Research raises red flags for common treatment of kidney disease
(Edmonton) A common clinical practice to prescribe high doses of calcium to patients with chronic kidney disease is being called into question after a medical research review was published in the peer-reviewed journal, The Lancet.
The review, conducted by University of Toronto and University of Alberta medical researchers, showed that patients had less heart damage and were more apt to survive if they weren’t on high doses of calcium as part of their treatment.
The research was led by principal investigator Sophie Jamal, a physician at Women’s College Hospital and an associate professor of medicine at the University of Toronto, and senior author Ross Tsuyuki from the U of A’s Faculty of Medicine & Dentistry. Their review showed a 22 per cent lower mortality rate and less calcification of heart arteries in chronic kidney disease patients who didn’t take high doses of calcium. The research review looked at 11 randomized, controlled trials involving more than 4,600 patients, and compared people who took calcium with those who took non-calcium-based treatments such as sevelamer or lanthanum.
Calcium is prescribed to kidney disease patients because their kidneys don’t function properly and can’t excrete phosphate, which can be hard on the body in high levels. Calcium given in high doses finds the phosphate in the body, clings to or binds to it, then removes it from the body through urine. Sevelamer or lanthanum can also get rid of phosphate in the body, but are much more expensive, costing dollars a day as opposed to pennies a day for calcium.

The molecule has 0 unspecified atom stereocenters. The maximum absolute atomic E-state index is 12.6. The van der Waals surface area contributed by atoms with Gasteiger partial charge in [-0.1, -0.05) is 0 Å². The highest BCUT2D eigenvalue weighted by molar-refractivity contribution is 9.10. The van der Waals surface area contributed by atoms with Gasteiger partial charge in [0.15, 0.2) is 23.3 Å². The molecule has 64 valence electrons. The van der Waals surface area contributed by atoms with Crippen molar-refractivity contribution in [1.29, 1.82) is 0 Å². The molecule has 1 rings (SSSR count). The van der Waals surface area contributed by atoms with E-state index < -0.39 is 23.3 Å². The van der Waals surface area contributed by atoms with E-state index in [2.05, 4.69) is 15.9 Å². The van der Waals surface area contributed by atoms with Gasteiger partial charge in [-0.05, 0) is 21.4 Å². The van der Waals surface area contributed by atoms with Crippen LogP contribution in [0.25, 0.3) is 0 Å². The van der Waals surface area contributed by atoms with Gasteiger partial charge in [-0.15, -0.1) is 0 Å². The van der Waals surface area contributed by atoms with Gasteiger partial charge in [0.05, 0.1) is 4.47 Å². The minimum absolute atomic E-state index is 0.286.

“What we can say is that the risk of death is lower in those taking non-calcium-based treatments,” said Tsuyuki, who works in the Division of Cardiology in the Department of Medicine and the Mazankowski Alberta Heart Institute at the U of A. “What we don’t know is the exact mechanism of this finding and whether it is that calcium is bad, or that sevelamer and lanthanum are good.
“Some researchers and physicians have been saying for years that kidney disease patients need to get off calcium. Now we think our review shows there is much more solid evidence to argue for that change to clinical practice.”
Jamal added, “Doctors commonly prescribe calcium supplements to prevent elevated phosphate levels, which can damage the body, but a growing number of studies have shown calcium supplements may actually increase the risk of heart disease. Our study validates these claims and, for the first time, shows the long-term consequences of taking calcium supplements can be dangerous for patients with kidney disease.”
An editorial accompanying the research article in The Lancet raised the question of whether these research findings could be “a game changer” when it comes to treating patients with chronic kidney disease. Heart disease is the number one killer of people with chronic kidney disease.